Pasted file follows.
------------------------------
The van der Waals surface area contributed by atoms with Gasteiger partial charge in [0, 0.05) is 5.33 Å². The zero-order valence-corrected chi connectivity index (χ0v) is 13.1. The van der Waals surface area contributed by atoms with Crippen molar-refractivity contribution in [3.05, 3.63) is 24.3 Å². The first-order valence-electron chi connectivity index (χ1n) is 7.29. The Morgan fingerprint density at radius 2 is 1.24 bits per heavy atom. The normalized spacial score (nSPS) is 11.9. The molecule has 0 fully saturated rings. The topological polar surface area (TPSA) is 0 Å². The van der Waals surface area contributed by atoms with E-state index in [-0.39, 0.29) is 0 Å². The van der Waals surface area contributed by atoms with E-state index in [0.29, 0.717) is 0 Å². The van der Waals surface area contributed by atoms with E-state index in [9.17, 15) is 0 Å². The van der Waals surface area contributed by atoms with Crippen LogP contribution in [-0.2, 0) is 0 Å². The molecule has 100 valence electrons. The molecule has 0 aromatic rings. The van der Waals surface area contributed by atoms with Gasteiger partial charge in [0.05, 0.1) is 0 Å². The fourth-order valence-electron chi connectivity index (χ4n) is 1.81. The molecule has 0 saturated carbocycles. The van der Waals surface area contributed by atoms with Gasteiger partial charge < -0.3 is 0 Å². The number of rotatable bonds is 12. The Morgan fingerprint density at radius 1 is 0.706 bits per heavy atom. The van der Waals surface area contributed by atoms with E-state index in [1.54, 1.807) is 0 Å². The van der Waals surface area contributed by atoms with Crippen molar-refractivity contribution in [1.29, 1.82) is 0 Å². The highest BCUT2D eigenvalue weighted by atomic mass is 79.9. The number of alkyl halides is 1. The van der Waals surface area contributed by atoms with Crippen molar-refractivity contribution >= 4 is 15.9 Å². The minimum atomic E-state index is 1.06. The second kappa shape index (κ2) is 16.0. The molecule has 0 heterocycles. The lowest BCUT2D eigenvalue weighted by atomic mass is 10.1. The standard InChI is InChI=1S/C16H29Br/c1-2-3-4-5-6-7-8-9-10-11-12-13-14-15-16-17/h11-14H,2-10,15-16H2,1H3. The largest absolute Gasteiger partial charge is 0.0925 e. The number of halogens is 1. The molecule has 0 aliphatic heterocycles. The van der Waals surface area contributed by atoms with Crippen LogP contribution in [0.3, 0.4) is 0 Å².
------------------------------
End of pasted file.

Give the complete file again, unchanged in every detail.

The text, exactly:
The van der Waals surface area contributed by atoms with Gasteiger partial charge in [0, 0.05) is 5.33 Å². The zero-order valence-corrected chi connectivity index (χ0v) is 13.1. The van der Waals surface area contributed by atoms with Crippen molar-refractivity contribution in [3.05, 3.63) is 24.3 Å². The first-order valence-electron chi connectivity index (χ1n) is 7.29. The Morgan fingerprint density at radius 2 is 1.24 bits per heavy atom. The normalized spacial score (nSPS) is 11.9. The molecule has 0 fully saturated rings. The topological polar surface area (TPSA) is 0 Å². The van der Waals surface area contributed by atoms with E-state index in [-0.39, 0.29) is 0 Å². The van der Waals surface area contributed by atoms with E-state index in [0.29, 0.717) is 0 Å². The van der Waals surface area contributed by atoms with E-state index in [9.17, 15) is 0 Å². The van der Waals surface area contributed by atoms with Crippen LogP contribution in [-0.2, 0) is 0 Å². The molecule has 100 valence electrons. The molecule has 0 aromatic rings. The van der Waals surface area contributed by atoms with Gasteiger partial charge in [0.05, 0.1) is 0 Å². The fourth-order valence-electron chi connectivity index (χ4n) is 1.81. The molecule has 0 saturated carbocycles. The van der Waals surface area contributed by atoms with Gasteiger partial charge < -0.3 is 0 Å². The number of rotatable bonds is 12. The Morgan fingerprint density at radius 1 is 0.706 bits per heavy atom. The van der Waals surface area contributed by atoms with E-state index in [1.54, 1.807) is 0 Å². The van der Waals surface area contributed by atoms with Crippen molar-refractivity contribution in [1.29, 1.82) is 0 Å². The highest BCUT2D eigenvalue weighted by atomic mass is 79.9. The number of alkyl halides is 1. The van der Waals surface area contributed by atoms with Crippen molar-refractivity contribution >= 4 is 15.9 Å². The minimum atomic E-state index is 1.06. The second kappa shape index (κ2) is 16.0. The molecule has 0 heterocycles. The lowest BCUT2D eigenvalue weighted by atomic mass is 10.1. The standard InChI is InChI=1S/C16H29Br/c1-2-3-4-5-6-7-8-9-10-11-12-13-14-15-16-17/h11-14H,2-10,15-16H2,1H3. The largest absolute Gasteiger partial charge is 0.0925 e. The number of halogens is 1. The molecule has 0 aliphatic heterocycles. The van der Waals surface area contributed by atoms with Crippen LogP contribution in [0.3, 0.4) is 0 Å².